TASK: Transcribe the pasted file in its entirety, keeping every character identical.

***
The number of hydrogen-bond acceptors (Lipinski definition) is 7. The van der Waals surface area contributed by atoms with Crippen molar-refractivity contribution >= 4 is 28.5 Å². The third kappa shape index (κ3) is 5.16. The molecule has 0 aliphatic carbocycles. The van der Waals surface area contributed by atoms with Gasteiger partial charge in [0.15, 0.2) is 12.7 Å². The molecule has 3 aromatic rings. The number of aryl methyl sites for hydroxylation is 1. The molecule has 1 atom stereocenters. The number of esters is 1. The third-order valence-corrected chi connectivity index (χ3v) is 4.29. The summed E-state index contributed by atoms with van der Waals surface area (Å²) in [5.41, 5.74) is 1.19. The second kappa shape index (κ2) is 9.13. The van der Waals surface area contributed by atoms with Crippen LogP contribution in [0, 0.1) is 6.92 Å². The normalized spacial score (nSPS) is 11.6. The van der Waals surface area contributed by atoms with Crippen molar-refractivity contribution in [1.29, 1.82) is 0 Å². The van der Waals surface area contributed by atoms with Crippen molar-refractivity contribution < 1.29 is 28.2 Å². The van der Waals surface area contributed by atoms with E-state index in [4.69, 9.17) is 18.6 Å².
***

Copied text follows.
The number of hydrogen-bond acceptors (Lipinski definition) is 7. The van der Waals surface area contributed by atoms with Crippen molar-refractivity contribution >= 4 is 28.5 Å². The third kappa shape index (κ3) is 5.16. The molecule has 0 aliphatic carbocycles. The van der Waals surface area contributed by atoms with Gasteiger partial charge in [0.15, 0.2) is 12.7 Å². The molecule has 3 aromatic rings. The number of aryl methyl sites for hydroxylation is 1. The molecule has 1 atom stereocenters. The number of esters is 1. The third-order valence-corrected chi connectivity index (χ3v) is 4.29. The summed E-state index contributed by atoms with van der Waals surface area (Å²) in [5.41, 5.74) is 1.19. The second kappa shape index (κ2) is 9.13. The van der Waals surface area contributed by atoms with Crippen LogP contribution in [0, 0.1) is 6.92 Å². The normalized spacial score (nSPS) is 11.6. The van der Waals surface area contributed by atoms with Crippen molar-refractivity contribution in [1.29, 1.82) is 0 Å². The van der Waals surface area contributed by atoms with Crippen molar-refractivity contribution < 1.29 is 28.2 Å². The van der Waals surface area contributed by atoms with E-state index in [4.69, 9.17) is 18.6 Å².